fcntl F_SETLKW64 failing on Solaris
tristanb at vsl.com.au
Wed Jan 9 16:22:02 GMT 2002
> I am very interested in these results. When we first implemented the
> spinlock code I never managed to get a high rate of contention (8 way
> server, smbtorture) and so we didnt look too closely at backoff
> It would be interesting to do some statistics on how bad the contention
> is (and also what part of samba is responsible for it).
I'm more than happy to help, and I'll give any stats I can. I'll get some
lockstat traces next time it's missbehaving. As for which part of samba; in
a general sense its the fnctl lock operations on the TDB's.
I have a theory on the sched_yield verses nanosleep too, namely that
nanosleep on solaris actually takes the process of the CPU, and sets an
alarm. I think when nanosleep returns, the process is given an increased
priority and/or gets put on the front of the run queue, whereas sched yield
means you got to the end. If a given process obtains a lock, then finishes
it's timeslice, it goes to the back of the queue. If processess ahead of
that also need the lock, and they use nanosleep, they may well bounce on and
off the cpu, in front of the process which is still holding the lock,
delaying that process getting to the CPU.
I also don't think you would be able to generate the problem with any fewer
than 50 client connections, we don't see problems untill 200+. The other
point, which kinda goes against the generall theory on this, is that more
CPU's may actually make the problem better. My thought is that the
contention gets bad only when processes have to wait for the CPU. The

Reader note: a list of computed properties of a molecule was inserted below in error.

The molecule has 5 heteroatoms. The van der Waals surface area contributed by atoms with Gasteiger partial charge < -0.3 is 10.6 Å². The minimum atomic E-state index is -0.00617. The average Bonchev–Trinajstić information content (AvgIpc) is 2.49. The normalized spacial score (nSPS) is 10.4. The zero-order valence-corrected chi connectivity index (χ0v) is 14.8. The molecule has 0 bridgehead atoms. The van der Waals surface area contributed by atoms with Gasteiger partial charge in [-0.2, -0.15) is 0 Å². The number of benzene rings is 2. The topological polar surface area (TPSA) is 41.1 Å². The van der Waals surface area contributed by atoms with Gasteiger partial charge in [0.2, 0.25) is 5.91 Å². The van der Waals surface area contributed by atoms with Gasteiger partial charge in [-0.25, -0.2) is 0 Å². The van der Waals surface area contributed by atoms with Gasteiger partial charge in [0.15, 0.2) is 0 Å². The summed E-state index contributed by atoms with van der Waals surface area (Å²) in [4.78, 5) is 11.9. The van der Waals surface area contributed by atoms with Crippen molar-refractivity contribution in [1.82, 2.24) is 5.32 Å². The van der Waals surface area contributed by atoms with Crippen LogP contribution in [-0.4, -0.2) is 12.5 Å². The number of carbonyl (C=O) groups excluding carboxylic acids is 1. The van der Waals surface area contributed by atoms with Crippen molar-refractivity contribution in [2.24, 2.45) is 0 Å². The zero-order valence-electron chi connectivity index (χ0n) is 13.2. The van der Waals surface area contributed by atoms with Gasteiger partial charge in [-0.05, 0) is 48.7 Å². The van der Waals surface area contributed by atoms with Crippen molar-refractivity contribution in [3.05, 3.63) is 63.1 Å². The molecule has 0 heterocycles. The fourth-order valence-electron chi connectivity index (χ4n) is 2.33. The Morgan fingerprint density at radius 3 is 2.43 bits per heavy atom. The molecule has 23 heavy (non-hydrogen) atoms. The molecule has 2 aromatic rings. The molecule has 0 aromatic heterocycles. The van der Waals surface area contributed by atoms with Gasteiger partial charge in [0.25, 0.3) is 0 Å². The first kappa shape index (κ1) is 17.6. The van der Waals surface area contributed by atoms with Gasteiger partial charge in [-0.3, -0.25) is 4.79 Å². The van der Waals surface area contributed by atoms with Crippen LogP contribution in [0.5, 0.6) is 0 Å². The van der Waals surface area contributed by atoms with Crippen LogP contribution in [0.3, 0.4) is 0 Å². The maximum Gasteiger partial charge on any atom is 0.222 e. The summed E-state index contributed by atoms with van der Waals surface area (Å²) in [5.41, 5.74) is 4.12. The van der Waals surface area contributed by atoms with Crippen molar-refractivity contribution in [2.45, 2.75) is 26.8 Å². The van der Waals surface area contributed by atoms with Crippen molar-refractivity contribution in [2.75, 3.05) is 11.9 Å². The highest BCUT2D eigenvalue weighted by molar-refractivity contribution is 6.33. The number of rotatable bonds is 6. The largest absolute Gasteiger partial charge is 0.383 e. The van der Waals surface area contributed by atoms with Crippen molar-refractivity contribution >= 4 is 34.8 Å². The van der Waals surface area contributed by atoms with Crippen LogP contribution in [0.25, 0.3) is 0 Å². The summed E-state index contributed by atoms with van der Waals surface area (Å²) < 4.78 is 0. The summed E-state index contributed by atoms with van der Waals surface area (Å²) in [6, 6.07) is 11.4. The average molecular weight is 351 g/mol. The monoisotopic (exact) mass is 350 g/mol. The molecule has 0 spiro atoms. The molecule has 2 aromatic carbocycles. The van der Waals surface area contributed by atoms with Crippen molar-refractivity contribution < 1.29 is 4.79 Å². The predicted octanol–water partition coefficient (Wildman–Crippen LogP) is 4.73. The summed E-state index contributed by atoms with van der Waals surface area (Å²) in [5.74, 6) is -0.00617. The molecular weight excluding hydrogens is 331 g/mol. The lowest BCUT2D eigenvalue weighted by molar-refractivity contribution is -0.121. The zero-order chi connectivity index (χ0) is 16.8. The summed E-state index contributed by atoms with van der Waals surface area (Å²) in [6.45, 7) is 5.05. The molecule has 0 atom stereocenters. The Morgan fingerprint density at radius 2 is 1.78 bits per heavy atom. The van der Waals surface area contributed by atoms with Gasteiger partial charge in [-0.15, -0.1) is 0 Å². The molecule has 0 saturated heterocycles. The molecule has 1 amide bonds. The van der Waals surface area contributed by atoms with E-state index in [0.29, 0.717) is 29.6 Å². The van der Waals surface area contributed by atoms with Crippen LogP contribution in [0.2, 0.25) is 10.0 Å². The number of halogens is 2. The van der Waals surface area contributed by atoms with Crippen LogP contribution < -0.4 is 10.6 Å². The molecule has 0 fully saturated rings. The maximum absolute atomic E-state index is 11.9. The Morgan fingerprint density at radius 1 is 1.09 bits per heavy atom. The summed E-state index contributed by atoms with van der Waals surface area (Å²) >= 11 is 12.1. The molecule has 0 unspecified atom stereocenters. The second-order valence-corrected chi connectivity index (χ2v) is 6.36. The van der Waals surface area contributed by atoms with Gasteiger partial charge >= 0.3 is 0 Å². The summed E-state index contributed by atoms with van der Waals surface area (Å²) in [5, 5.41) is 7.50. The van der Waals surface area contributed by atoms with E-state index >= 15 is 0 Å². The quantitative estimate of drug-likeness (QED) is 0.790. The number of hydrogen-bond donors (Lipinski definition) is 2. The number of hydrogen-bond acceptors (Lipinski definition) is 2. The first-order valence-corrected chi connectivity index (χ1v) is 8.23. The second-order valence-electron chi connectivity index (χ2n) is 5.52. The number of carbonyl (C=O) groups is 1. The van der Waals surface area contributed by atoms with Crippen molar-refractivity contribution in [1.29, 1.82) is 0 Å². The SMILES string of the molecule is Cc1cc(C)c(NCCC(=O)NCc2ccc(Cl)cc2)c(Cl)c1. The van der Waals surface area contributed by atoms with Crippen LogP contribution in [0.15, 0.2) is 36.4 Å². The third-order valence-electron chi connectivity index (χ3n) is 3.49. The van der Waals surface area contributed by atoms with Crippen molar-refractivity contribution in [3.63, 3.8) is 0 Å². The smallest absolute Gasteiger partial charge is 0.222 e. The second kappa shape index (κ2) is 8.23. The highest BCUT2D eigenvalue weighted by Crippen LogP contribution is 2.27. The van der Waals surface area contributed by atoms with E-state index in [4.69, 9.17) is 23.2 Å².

solaris scheduler is a madly dynamic thing, which adjusts priorities all
over the place. One of the times it will do that is when a process recieves
a packet from the network. Again, if we have 700 connections, there is going
to be a constant stream of packets. If one process gets a lock, then another
gets a packet, the first process will probably get taken off the CPU, still
holding the lock, in favour of the new process with the increased priority.
If new process also trys for the lock, there's going to be trouble, probably
excacerbated by the fact that now there's 50 processes with have recieved
packets and want the CPU, possibly the lock too, and they will all have a
higher priority (temporarily) than the process with the lock. Adding CPU's
would give the machine a better chance of rescheduling the process with the
lock. While theoretically there is a higher chance of contention with more
CPU's, in practice I think the amount of time a process spends holding a
lock, but not actually running, would be greatly reduced.
That's today's theory anyway. :-)
> If you have an SMP machine its also going to make sense to busy loop for a
> bit in case the lock gets dropped on another cpu.
We're running 2 UltraSparc 450mhz CPU's. I agree, but I would say that it
should be a genuine spin, not a nanosleep, for the reasons above.
> Do you know if solaris have kernel support for userspace synchronisation?
> (like post/wait or whatever SGI call it)
Yes, via the mutex_* and pthread_mutex_* set of calls. mutex(3thr) on a
solaris 8 machine for details.
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